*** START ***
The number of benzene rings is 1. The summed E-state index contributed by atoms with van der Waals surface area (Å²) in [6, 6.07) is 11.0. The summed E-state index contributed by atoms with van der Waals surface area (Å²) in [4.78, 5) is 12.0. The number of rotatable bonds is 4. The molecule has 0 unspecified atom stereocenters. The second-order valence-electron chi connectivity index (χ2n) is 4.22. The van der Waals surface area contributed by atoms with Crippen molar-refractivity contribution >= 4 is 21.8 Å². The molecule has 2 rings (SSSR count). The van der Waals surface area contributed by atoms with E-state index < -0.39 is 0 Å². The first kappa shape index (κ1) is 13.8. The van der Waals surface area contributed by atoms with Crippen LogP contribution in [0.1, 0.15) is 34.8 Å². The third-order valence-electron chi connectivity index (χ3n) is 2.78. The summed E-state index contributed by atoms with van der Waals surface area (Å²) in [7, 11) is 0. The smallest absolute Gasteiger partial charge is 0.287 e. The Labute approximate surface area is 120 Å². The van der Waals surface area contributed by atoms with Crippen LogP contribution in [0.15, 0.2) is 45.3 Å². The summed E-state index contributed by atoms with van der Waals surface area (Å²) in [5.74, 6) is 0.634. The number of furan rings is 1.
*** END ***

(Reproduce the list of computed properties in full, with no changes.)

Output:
The number of benzene rings is 1. The summed E-state index contributed by atoms with van der Waals surface area (Å²) in [6, 6.07) is 11.0. The summed E-state index contributed by atoms with van der Waals surface area (Å²) in [4.78, 5) is 12.0. The number of rotatable bonds is 4. The molecule has 0 unspecified atom stereocenters. The second-order valence-electron chi connectivity index (χ2n) is 4.22. The van der Waals surface area contributed by atoms with Crippen molar-refractivity contribution >= 4 is 21.8 Å². The molecule has 2 rings (SSSR count). The van der Waals surface area contributed by atoms with E-state index < -0.39 is 0 Å². The first kappa shape index (κ1) is 13.8. The van der Waals surface area contributed by atoms with Crippen LogP contribution in [0.1, 0.15) is 34.8 Å². The third-order valence-electron chi connectivity index (χ3n) is 2.78. The summed E-state index contributed by atoms with van der Waals surface area (Å²) in [7, 11) is 0. The smallest absolute Gasteiger partial charge is 0.287 e. The Labute approximate surface area is 120 Å². The van der Waals surface area contributed by atoms with Crippen LogP contribution in [0.15, 0.2) is 45.3 Å². The summed E-state index contributed by atoms with van der Waals surface area (Å²) in [5.74, 6) is 0.634. The number of furan rings is 1.